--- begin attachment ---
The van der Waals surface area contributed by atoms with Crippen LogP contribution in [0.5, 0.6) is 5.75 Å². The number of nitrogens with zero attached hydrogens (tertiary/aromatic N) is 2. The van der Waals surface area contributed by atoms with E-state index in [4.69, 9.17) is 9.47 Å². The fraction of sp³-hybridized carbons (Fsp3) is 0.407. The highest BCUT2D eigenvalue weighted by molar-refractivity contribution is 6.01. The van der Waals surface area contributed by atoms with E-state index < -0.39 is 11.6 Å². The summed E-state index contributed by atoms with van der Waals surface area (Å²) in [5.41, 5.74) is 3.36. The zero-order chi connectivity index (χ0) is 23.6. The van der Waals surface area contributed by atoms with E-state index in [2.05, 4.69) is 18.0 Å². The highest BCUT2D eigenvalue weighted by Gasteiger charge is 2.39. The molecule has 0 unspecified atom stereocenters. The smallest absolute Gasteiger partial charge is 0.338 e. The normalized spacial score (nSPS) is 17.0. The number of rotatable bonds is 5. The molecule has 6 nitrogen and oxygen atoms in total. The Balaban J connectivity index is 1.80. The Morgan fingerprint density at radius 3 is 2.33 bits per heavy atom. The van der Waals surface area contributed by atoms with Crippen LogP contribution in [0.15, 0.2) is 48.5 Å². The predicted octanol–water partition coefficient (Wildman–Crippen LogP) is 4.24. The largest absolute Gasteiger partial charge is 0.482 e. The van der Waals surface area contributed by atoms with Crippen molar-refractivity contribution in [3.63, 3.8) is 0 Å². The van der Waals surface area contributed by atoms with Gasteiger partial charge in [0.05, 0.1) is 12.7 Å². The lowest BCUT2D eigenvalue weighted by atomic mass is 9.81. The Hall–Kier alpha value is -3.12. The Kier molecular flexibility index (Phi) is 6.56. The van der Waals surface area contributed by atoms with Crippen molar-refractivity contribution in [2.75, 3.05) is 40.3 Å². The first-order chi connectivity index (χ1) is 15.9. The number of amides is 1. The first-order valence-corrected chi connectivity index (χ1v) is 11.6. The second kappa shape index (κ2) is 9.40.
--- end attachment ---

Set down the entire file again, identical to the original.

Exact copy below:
The van der Waals surface area contributed by atoms with Crippen LogP contribution in [0.5, 0.6) is 5.75 Å². The number of nitrogens with zero attached hydrogens (tertiary/aromatic N) is 2. The van der Waals surface area contributed by atoms with E-state index in [4.69, 9.17) is 9.47 Å². The fraction of sp³-hybridized carbons (Fsp3) is 0.407. The highest BCUT2D eigenvalue weighted by molar-refractivity contribution is 6.01. The van der Waals surface area contributed by atoms with E-state index < -0.39 is 11.6 Å². The summed E-state index contributed by atoms with van der Waals surface area (Å²) in [5.41, 5.74) is 3.36. The zero-order chi connectivity index (χ0) is 23.6. The van der Waals surface area contributed by atoms with E-state index in [2.05, 4.69) is 18.0 Å². The highest BCUT2D eigenvalue weighted by Gasteiger charge is 2.39. The molecule has 0 unspecified atom stereocenters. The smallest absolute Gasteiger partial charge is 0.338 e. The normalized spacial score (nSPS) is 17.0. The number of rotatable bonds is 5. The molecule has 6 nitrogen and oxygen atoms in total. The Balaban J connectivity index is 1.80. The Morgan fingerprint density at radius 3 is 2.33 bits per heavy atom. The van der Waals surface area contributed by atoms with Crippen LogP contribution in [0.15, 0.2) is 48.5 Å². The predicted octanol–water partition coefficient (Wildman–Crippen LogP) is 4.24. The largest absolute Gasteiger partial charge is 0.482 e. The van der Waals surface area contributed by atoms with Crippen molar-refractivity contribution in [3.63, 3.8) is 0 Å². The van der Waals surface area contributed by atoms with Gasteiger partial charge in [0.05, 0.1) is 12.7 Å². The lowest BCUT2D eigenvalue weighted by atomic mass is 9.81. The Hall–Kier alpha value is -3.12. The Kier molecular flexibility index (Phi) is 6.56. The van der Waals surface area contributed by atoms with Crippen molar-refractivity contribution in [2.75, 3.05) is 40.3 Å². The first-order chi connectivity index (χ1) is 15.9. The number of amides is 1. The first-order valence-corrected chi connectivity index (χ1v) is 11.6. The second kappa shape index (κ2) is 9.40.